Senator Elizabeth Warren (D-Mass.), who campaigned on a platform of fairness and protecting the middle class before winning her seat in November, was recently asked by a Fox affiliate in Boston to define who, exactly, is in the middle class.
Surprisingly, the former Harvard Law professor was unable to give a clear answer, claiming it is not a “numbers issue.”
Red Alert Politics continues:
“When we strengthen education, when we make it possible for kids to go to college, then we strengthen America’s middle class, and that doesn’t mean a dollar figure,” Warren said.
“The middle class is, by definition, a group of people in a certain income level,” the reporter [replied]. “But you’re not willing to say that they are.”
“No…no…because I actually disagree with that,” Warren said.
The reporter argued that when writing legislation, the middle class would be defined by income levels, but Warren disagreed. She said instead that there are many characteristics that define the middle class.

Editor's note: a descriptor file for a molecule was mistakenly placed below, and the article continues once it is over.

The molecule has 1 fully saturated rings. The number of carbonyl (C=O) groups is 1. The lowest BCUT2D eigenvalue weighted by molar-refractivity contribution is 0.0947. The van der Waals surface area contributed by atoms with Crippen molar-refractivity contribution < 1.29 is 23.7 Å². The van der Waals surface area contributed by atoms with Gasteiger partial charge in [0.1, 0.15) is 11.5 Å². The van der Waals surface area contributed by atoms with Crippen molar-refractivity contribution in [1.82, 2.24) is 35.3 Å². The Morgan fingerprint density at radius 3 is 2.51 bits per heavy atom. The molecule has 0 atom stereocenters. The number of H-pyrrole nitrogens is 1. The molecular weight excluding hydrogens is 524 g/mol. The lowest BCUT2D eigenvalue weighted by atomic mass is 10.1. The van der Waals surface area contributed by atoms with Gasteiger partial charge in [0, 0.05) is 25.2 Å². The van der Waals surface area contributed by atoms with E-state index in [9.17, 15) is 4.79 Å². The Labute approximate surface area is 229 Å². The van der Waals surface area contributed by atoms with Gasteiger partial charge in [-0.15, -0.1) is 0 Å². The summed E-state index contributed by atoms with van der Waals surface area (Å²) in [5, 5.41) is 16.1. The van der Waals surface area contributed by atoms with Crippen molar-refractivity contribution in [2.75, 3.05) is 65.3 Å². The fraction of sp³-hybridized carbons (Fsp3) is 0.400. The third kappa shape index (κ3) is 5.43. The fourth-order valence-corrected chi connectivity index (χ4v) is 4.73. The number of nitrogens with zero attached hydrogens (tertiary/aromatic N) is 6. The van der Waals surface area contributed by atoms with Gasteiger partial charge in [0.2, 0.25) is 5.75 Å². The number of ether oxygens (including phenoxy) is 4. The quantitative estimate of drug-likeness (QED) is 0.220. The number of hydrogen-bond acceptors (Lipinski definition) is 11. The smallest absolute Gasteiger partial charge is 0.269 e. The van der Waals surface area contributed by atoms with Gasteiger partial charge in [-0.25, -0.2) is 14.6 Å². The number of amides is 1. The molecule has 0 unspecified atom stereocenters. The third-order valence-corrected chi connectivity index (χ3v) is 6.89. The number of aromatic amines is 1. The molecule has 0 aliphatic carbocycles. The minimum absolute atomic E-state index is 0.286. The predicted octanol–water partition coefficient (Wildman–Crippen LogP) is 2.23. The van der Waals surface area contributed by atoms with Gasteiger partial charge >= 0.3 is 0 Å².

“That sounds a little like a dodge, Senator Warren,” the reporter said.
“No, but it’s not a dodge,” Warren responded.
Here is the entire exchange:
Many have pointed out that Democrats in particular have been very clear about who the “wealthy” are. Though they are often described in terms of private jets and luxury lifestyles, it has technically been those who make over $250,000.
So why the reluctance to define “middle class”?
Human Events speculates: “Politicians tell us everything must be done on behalf of the ‘middle class’… and they reserve the right to define who that means, making revisions at the margins whenever it suits them.”
Townhall concludes with a reference to Warren’s “Fauxcahontas” controversy: “Perhaps it should come as no surprise that Ms. Warren’s definition of ‘middle class’ is as tenuous as her claim to Native American ancestry.”